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How much do you ACTUALLY need to charge out per hour?

Mar 28, 2022

Knowing what to charge your staff out at is a key area that impacts directly on your business' profitability. 

Using the 'standard' or 'average' charge out rates for your industry can send you broke

Your business is different to everyone elses, as are your costs. 

  • You may be in a highly seasonal industry where you need to charge higher amounts to offset your low season
  • You may use better quality materials to reduce callbacks
  • You may pay your staff higher to ensure a better quality finish on the job
  • You may have a warehouse to finance to hold more stock to complete jobs quicker
  • You may pay office staff to give your customers better service 

So using the average or your competitors pricing may not be enough to cover the additional costs you incur to give a the customer a better overall experience.  

You need to OWN that better experience and charge for it accordingly. 

If some customers are unhappy with the increased price for the better quality work, then they're not your ideal customers. 


Firstly we need to discuss dividing into an hourly rate

If you have an annual amount you can divide that by 52 weeks in the year and then divide by 38 hours in the week as a standard.   I use 50 weeks as we are closed over Christmas/New Year and wouldn't be charging out during that time. 

If you have a quarter amount divide by 12 then 38 and a month times by 12 then divide by 52 then 38. 


Here are some of the costs you need to consider when calculating your charge out price (I use a 38hr week when dividing down into an hourly rate)

  • Each employee's hourly rate including tax
  • Each sub contractor's hourly rate excluding GST
  • Each employee's annual leave for the year divided down into an hourly rate
  • Each employee's sick leave for the year divided down into an hourly rate
  • Each employee's super for the year (average) divided down into an hourly rate
  • Each employee's allowances for the year divided down into an hourly rate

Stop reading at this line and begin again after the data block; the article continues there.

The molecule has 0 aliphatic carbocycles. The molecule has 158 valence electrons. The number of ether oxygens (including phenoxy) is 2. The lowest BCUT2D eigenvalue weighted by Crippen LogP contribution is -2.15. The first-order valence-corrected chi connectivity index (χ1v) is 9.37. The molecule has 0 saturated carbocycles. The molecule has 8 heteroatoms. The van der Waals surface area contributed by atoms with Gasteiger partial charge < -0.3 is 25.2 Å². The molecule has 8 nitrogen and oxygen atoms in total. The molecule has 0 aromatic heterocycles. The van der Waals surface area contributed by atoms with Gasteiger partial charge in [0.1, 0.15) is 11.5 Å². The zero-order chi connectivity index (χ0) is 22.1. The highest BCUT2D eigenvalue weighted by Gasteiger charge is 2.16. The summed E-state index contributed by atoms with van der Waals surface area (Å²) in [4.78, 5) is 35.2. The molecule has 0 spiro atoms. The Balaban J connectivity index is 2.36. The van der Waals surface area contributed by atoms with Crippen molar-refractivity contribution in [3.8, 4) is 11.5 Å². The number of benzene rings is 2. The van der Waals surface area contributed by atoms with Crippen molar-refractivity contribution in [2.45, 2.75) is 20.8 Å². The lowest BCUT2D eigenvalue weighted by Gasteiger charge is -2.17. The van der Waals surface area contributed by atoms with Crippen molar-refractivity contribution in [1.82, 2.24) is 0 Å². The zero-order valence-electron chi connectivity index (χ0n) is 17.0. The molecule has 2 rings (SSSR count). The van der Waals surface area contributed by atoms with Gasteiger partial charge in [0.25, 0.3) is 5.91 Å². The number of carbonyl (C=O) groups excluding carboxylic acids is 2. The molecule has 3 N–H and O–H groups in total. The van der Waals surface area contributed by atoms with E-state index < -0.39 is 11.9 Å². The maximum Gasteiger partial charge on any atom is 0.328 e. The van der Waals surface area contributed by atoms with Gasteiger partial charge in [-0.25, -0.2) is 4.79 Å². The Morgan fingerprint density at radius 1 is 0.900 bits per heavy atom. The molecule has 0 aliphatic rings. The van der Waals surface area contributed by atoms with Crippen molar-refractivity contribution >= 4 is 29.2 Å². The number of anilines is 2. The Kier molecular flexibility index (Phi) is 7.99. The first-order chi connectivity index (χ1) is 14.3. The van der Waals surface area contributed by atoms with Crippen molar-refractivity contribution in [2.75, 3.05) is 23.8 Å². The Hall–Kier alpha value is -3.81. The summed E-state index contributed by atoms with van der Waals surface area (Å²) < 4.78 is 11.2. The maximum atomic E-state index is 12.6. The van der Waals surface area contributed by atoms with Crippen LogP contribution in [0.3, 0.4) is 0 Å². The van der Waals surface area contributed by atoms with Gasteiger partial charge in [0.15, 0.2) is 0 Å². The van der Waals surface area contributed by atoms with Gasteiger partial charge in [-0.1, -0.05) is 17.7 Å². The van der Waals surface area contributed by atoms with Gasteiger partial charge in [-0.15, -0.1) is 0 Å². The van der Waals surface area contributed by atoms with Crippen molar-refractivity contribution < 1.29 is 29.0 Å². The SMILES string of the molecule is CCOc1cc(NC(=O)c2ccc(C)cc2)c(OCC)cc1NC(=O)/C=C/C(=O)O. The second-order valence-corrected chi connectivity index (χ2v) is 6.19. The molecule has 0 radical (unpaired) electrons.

Once you have the total cost per employee, you then need to add the business costs to that

DO NOT INCLUDE COST OF SALES in this pricing.  That is charged separately for each job. 


Find out your EXPENSES for the past year (or quarter or month, depending on how long you have been in business) and deduct any tradespeople wages or super from the amount, but KEEP any office staff that don't get charge out for their time.  I also put the owner/estimator in this section as well if they are paid a wage, as a lot of their work time is not charged out and if they go and do a job it's 'bonus profit'. 

This information is easily found on your profit & loss report.   Then divide it down into an hourly rate.



Calculate the PRINCIPAL of any loans you are paying off per year.  This includes Car Loans.  The interest is included in the profit & loss statement but the principal is not.  You need to allow for paying that part off as well. Then divide it down into an hourly rate


Find the DRAWINGS the owner takes for the business for the year and divide that down into an hourly rate.  


Once you have all of these 'expense' hourly rates you can add them together. 



Lastly, take into account the onsite time vs the non chargeable hours.  Ours sits anywhere between 75 and 95% per week, so I times the total business costs hourly rate by 1.25 to allow for downtime that isn't charged out. 


Add the business costs hourly rate to each trade employee's hourly rate and you have a minimum charge out rate to break even.  

The goal is to then EXCEED this amount wherever you can to make your PROFIT. 

 There are definitely other costs to be considered depending on your business but these are the main ones to consider. 



Good luck in finding your minimum costing and creating a business that serves YOU.  



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